There is an inexplicable charm to driving around a country and my road trip in Jordan was no exception.
I had always wanted to do a road trip in a middle eastern country and a road trip in Jordan was the perfect opportunity to make that dream come true. I find it fascinating to drive along highways traffic signs in a foreign alphabet or to have lunch in restaurants where you need to communicate with hand gestures to let your waiter know what you want to eat.
It was midday in Aqaba and we had just crossed the Israel-Jordan border some minutes ago. The sun was shining in this part of the world and although the temperature was not as warm as we expected from a middle eastern country, I was happy to have left the -10 degrees in Germany. The car rental company Monte Carlo offered to bring our car to Aqaba, so we could start our road trip from the South of Jordan in the direction to its capital Amman.
We also decided to get a WiFi router in our vehicle, as we wanted to use Google Maps instead of a GPS device. This decision made our trip more comfortable as we were able to search for getaways along the way, information about certain locations and connect with our accommodation or tour operators in case we got lost.
Roads in Jordan are in a very good condition. Main highways usually have 3 to 4 lanes and the traffic is not as chaotic as in many other countries outside of Europe. Of course, driving in Amman was another story, but more on that later.
A road trip in Jordan can be easily organized. Most of the country´s hotspots for visitors are right along the way from south to north. Our first stop was Wadi Rum, a desert in southern Jordan with impressive and dramatic sandstone mountains. Its red and purple sand emulates the feeling that you are walking on a different planet and with isolated camps in the middle of the desert, Wadi Rum is the perfect getaway for those travelers who want to see something unique and at the same time avoid overcrowded tourist hotspots. Wadi Rum also offers a good opportunity to learn a little bit about the Bedouin community, as most tour operators and camp owners belong to this group and are happy to tell you more about their culture.
Not more than 3 hours north from Wadi Rum we reached Petra – probably the highlight of our trip and yet a place that unfortunately disappointed us a little bit due to its mass commercialization, overpriced surroundings and extremely expensive entrance fee. Having a car also made a huge difference for this part of the trip, as we were able to move around the area with more freedom and visit smaller sightseeing spots like the Shobak Castle or take narrower streets to see different landscapes.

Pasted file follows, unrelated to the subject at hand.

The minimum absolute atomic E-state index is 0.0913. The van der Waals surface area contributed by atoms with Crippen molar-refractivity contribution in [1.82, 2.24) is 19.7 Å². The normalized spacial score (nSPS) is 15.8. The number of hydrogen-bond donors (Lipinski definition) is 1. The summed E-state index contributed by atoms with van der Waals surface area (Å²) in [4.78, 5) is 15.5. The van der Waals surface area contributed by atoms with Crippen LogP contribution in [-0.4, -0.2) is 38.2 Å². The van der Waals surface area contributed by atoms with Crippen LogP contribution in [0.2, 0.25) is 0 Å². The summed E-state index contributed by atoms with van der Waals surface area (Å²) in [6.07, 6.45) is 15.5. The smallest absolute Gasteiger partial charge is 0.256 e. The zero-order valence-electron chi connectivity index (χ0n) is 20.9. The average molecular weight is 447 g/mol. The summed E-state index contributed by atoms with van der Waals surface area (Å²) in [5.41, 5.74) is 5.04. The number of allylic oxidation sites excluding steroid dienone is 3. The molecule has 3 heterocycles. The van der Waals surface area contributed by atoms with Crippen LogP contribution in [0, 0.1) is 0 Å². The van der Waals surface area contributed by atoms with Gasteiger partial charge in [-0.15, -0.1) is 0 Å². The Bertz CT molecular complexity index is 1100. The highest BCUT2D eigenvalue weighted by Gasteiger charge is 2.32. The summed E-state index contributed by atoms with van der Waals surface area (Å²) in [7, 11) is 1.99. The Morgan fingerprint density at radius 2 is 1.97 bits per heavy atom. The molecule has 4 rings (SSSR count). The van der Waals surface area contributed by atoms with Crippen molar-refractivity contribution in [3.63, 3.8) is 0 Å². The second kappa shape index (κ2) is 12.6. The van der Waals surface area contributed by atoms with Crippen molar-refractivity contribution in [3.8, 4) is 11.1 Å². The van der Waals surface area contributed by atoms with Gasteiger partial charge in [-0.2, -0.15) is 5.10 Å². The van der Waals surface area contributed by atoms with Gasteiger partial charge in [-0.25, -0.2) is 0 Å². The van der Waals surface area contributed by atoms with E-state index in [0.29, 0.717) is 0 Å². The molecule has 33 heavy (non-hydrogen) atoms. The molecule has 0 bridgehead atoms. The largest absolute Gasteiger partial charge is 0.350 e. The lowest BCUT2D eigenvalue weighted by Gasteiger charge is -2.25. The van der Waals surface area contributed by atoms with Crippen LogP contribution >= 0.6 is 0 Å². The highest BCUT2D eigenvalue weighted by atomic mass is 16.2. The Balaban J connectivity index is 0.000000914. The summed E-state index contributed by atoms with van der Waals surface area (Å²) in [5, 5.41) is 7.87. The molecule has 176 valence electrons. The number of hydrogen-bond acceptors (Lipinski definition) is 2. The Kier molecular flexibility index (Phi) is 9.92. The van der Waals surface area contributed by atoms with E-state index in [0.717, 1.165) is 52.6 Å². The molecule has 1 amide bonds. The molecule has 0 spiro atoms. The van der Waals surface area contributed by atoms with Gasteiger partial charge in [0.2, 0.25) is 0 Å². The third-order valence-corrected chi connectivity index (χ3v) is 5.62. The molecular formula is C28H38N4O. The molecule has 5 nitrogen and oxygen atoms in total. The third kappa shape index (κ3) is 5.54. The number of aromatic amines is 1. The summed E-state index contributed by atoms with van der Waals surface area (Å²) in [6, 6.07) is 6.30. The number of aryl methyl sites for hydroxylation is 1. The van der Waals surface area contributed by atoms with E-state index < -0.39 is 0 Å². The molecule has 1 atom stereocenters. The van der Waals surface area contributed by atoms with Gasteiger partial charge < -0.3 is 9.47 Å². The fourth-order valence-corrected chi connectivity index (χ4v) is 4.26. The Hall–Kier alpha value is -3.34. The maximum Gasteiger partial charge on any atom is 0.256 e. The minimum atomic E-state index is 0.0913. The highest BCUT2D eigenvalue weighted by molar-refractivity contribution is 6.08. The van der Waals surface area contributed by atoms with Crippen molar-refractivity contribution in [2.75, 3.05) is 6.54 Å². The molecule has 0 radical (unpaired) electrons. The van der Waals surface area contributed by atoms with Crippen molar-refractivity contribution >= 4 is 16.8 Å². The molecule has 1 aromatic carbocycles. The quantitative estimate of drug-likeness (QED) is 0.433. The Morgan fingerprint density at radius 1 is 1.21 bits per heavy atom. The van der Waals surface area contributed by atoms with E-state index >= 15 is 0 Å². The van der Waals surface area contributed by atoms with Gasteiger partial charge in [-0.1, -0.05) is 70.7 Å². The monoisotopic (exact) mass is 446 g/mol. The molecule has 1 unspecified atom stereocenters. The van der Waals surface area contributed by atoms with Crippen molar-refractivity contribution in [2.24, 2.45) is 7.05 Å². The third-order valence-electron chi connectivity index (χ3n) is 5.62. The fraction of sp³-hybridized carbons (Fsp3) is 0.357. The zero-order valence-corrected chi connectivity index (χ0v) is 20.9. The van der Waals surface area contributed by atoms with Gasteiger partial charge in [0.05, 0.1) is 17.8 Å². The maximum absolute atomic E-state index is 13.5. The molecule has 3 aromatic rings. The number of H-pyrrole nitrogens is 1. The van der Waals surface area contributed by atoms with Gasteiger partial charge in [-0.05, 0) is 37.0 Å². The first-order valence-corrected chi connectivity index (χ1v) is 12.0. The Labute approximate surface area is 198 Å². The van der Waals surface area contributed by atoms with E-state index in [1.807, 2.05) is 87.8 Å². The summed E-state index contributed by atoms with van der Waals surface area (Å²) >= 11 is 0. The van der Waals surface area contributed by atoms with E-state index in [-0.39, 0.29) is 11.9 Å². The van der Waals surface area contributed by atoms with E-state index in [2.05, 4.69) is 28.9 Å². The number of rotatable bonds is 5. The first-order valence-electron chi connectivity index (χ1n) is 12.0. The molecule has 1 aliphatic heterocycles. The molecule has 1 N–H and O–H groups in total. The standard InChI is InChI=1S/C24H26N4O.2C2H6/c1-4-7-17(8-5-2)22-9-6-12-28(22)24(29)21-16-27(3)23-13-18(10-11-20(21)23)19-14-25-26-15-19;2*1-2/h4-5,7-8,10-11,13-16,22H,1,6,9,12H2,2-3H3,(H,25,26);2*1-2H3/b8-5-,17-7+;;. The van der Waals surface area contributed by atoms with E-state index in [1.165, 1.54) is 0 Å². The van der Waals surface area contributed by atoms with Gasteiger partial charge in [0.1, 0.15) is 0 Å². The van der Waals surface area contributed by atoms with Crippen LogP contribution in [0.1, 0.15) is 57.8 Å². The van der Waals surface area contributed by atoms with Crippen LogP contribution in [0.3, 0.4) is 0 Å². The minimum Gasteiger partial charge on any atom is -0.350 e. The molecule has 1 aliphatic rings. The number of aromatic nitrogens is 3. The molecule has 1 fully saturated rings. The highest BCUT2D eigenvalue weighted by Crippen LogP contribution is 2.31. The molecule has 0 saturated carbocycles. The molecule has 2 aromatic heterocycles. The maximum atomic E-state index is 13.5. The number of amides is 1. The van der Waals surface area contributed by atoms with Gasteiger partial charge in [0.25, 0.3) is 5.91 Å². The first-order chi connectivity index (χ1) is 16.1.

INSIDER TIP: From Petra to the Dead Sea take the street that goes through the Arabah valley. To take this route follow the street that goes from Petra to the main highway in direction to Amman and take a left more or less 10 km before Shobak Castle. The panoramic views in the valley are amazing and it is worth a visit.
The easiest way to follow this way and not get lost is using Google Maps as your guide. The streets don´t have names and sometimes the GPS might lose signal. But don´t worry, this street will take you straight to the highway that goes along the Israel-Jordan border. However, no road trip in Jordan is done until you get lost at least once.
The map below can also serve as a guide for you. It indicates more or less where the left turn is. (click on the image to enlarge)
Taking a dip in the Dead Sea is probably the dream of many travelers. The idea of being able to stand, lay and even walk in the water sounds fascinating to everyone. However, most tours taking you to the Dead Sea will take you to overpriced and overcrowded spots, where entrance fees can go up to 25 EUR, all just to feel the salty waters of the Sea in your hands. A road trip in Jordan offers you the alternative of experiencing the Dead Sea as a local, as most Jordanian´s simply drive along the highway next to the sea and stop at a spot that seems pleasant for them. No fees, no crowds, no overpriced restaurants.
From the southern part of the sea to Amman we drove around 3 hours. The highways became busier, traffic jams started to appear in certain spots and for the first time in days we saw a traffic light. Amman is hectic and crowded. Not a good place for driving around unless it´s necessary. However, without a car on our trip, our journey in Jordan would have been completely different.
Monte Carlo Car Rental also offered to pick up the car at our hotel, saving us the worry about dropping off the vehicle in some place in Amman and then returning home. Gasoline prices are very reasonable in Jordan and with more or less 70 EUR spent on gasoline for a distance of over 400km, transportation was by far the cheapest expense during our trip.
A road trip in Jordan does make a difference when it comes to traveling in this country. It not only makes the journey more comfortable and simpler, but it can also be less expensive than other kinds of transportation. Definitely a good choice if you want to see Jordan and not be stuck in tourism masses and overly expensive spots.